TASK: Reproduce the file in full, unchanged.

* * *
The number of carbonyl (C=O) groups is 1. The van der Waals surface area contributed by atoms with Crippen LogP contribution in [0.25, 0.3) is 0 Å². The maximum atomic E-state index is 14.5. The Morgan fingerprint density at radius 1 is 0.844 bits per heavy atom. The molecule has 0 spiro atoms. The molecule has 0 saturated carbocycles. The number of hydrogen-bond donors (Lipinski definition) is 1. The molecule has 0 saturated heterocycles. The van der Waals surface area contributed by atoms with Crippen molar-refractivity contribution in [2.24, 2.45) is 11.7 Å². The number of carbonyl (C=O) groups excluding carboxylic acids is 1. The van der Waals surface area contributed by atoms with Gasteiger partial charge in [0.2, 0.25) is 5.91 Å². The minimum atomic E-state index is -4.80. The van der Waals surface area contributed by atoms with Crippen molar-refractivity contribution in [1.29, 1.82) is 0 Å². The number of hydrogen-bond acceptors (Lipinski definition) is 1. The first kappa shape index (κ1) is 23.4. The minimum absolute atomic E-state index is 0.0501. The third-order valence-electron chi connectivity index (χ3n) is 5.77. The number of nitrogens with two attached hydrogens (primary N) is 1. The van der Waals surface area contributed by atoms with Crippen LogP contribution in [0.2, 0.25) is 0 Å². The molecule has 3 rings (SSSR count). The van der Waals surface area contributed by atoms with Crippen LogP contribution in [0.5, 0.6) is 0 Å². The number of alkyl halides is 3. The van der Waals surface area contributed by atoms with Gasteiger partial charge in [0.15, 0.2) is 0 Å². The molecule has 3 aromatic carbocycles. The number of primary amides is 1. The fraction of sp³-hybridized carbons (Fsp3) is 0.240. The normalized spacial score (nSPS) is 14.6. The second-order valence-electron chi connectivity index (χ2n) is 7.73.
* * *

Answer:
The number of carbonyl (C=O) groups is 1. The van der Waals surface area contributed by atoms with Crippen LogP contribution in [0.25, 0.3) is 0 Å². The maximum atomic E-state index is 14.5. The Morgan fingerprint density at radius 1 is 0.844 bits per heavy atom. The molecule has 0 spiro atoms. The molecule has 0 saturated carbocycles. The number of hydrogen-bond donors (Lipinski definition) is 1. The molecule has 0 saturated heterocycles. The van der Waals surface area contributed by atoms with Crippen molar-refractivity contribution in [2.24, 2.45) is 11.7 Å². The number of carbonyl (C=O) groups excluding carboxylic acids is 1. The van der Waals surface area contributed by atoms with Gasteiger partial charge in [0.2, 0.25) is 5.91 Å². The minimum atomic E-state index is -4.80. The van der Waals surface area contributed by atoms with Crippen molar-refractivity contribution in [1.29, 1.82) is 0 Å². The number of hydrogen-bond acceptors (Lipinski definition) is 1. The first kappa shape index (κ1) is 23.4. The minimum absolute atomic E-state index is 0.0501. The third-order valence-electron chi connectivity index (χ3n) is 5.77. The number of nitrogens with two attached hydrogens (primary N) is 1. The van der Waals surface area contributed by atoms with Crippen LogP contribution in [0.2, 0.25) is 0 Å². The molecule has 3 rings (SSSR count). The van der Waals surface area contributed by atoms with Crippen LogP contribution in [0.5, 0.6) is 0 Å². The number of alkyl halides is 3. The van der Waals surface area contributed by atoms with Gasteiger partial charge in [0.15, 0.2) is 0 Å². The molecule has 3 aromatic carbocycles. The number of primary amides is 1. The fraction of sp³-hybridized carbons (Fsp3) is 0.240. The normalized spacial score (nSPS) is 14.6. The second-order valence-electron chi connectivity index (χ2n) is 7.73.